I sent a message to our family chat, “Omo. They said I can eat anything.”

Debby was already sending wailing emojis and talking about coming over.

“Tell them, what about ewedu and gbegiri with amala”, my Daddy chipped in.

I’m like, I do not even like amala, and so, even if by some weird algorithm they do have it, I would still not eat it. But, for real, where was the ewedu??? For the love of all things spicy and peppery, where?!?!

“Omo, remain small to start packing my plates to take to the kitchen.”

I kept updating my family, hoping they would either save me from doing something weird or share in the awkwardness in the inevitability of it.

By the time I observed the others, I realized we were meant to carry the plates to the kitchen area. That’s how ‘home-training’ saved me.

The next day, I told them, “I mean, I only eat once a day for now”, because what that nice African American said the other day was ringing loudly in my head, I was watching my weight.

Dad’s reply was, “Not yet o o o”.

His wife backed him up. “First fill the Nigerian vacuum before watching weight oh. “

I was reminded that missed meals were not going to be subtracted from the feeding bills. Tres important point, mes parents!

Mummy’s conclusion was the story of a traveler on a ship who starved till the last day of the trip, living on bread and water only. He learnt on the last day that the ticket he boarded covered all the meals he missed.

With those encouraging words from family, I embraced the plant life of this peculiar Greenhouse. I would eat. I would eat to my fill. Their menu was not always easy to work with but I would not starve. I was paying. I would enjoy all the benefits.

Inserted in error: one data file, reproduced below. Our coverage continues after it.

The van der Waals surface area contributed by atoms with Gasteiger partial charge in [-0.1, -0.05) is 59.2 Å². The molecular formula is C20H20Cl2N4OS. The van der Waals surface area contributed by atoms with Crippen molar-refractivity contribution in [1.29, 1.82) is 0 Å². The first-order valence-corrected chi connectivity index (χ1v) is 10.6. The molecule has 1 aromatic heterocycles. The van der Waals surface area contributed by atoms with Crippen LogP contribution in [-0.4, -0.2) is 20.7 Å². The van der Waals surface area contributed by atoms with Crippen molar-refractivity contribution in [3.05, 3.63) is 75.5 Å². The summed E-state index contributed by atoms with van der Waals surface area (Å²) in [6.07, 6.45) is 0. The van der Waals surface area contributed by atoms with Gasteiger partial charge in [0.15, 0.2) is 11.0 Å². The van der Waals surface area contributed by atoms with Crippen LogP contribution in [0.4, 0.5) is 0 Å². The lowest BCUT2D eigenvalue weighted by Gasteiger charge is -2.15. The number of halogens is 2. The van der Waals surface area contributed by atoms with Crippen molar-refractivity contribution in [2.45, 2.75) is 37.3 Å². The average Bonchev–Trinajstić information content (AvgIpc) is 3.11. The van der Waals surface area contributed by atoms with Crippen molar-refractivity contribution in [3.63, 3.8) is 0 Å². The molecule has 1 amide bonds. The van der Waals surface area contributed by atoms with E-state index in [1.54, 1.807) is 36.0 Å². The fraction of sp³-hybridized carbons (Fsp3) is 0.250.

For the days I would go all the way just for ice cream and pizza and other pastries. For the days of mashed potatoes, veggies and salty-fried chicken, which was the closest to a Nigerian meal. For the numerous cups of soda and juice. I was not going to miss them. I would go a few times with my pretty, petite friend from Eastern Nigeria and we would laugh at each other’s awkwardness and food choices which either turned out good or horrible. I would go even if it meant often sitting alone at a table while other tables struggled to hold the students crammed around them. I would go even if I had to ask the servers what the food being served was and have to repeat myself several times to be heard and understood. I would go.

This was an Up. And till I chose to let it go, no one was taking it from me. No one. It was my Greenhouse too.

About the Author


Eunice is a medical doctor, writer and photographer whose love for art compliments her dedication to health and science. She is interested in communicating health related issues in the simplest, yet artistic form and generally improving health status through awareness.